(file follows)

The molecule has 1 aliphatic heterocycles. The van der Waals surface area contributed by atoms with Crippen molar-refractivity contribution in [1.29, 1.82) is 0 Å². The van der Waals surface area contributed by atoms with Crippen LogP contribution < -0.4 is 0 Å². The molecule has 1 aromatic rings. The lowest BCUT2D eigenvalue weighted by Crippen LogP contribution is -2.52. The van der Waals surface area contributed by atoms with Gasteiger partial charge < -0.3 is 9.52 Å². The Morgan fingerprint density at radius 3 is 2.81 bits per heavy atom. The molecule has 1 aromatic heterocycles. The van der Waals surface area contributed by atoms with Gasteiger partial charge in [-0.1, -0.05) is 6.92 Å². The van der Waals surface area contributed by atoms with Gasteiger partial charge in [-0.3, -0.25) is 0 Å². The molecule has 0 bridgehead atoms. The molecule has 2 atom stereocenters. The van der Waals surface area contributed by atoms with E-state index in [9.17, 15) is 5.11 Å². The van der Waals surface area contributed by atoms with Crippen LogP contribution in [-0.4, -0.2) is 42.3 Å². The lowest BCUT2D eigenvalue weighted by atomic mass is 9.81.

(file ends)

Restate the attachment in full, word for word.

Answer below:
The molecule has 1 aliphatic heterocycles. The van der Waals surface area contributed by atoms with Crippen molar-refractivity contribution in [1.29, 1.82) is 0 Å². The van der Waals surface area contributed by atoms with Crippen LogP contribution < -0.4 is 0 Å². The molecule has 1 aromatic rings. The lowest BCUT2D eigenvalue weighted by Crippen LogP contribution is -2.52. The van der Waals surface area contributed by atoms with Gasteiger partial charge < -0.3 is 9.52 Å². The Morgan fingerprint density at radius 3 is 2.81 bits per heavy atom. The molecule has 1 aromatic heterocycles. The van der Waals surface area contributed by atoms with Gasteiger partial charge in [-0.1, -0.05) is 6.92 Å². The van der Waals surface area contributed by atoms with Gasteiger partial charge in [-0.3, -0.25) is 0 Å². The molecule has 0 bridgehead atoms. The molecule has 2 atom stereocenters. The van der Waals surface area contributed by atoms with E-state index in [9.17, 15) is 5.11 Å². The van der Waals surface area contributed by atoms with Crippen LogP contribution in [-0.4, -0.2) is 42.3 Å². The lowest BCUT2D eigenvalue weighted by atomic mass is 9.81.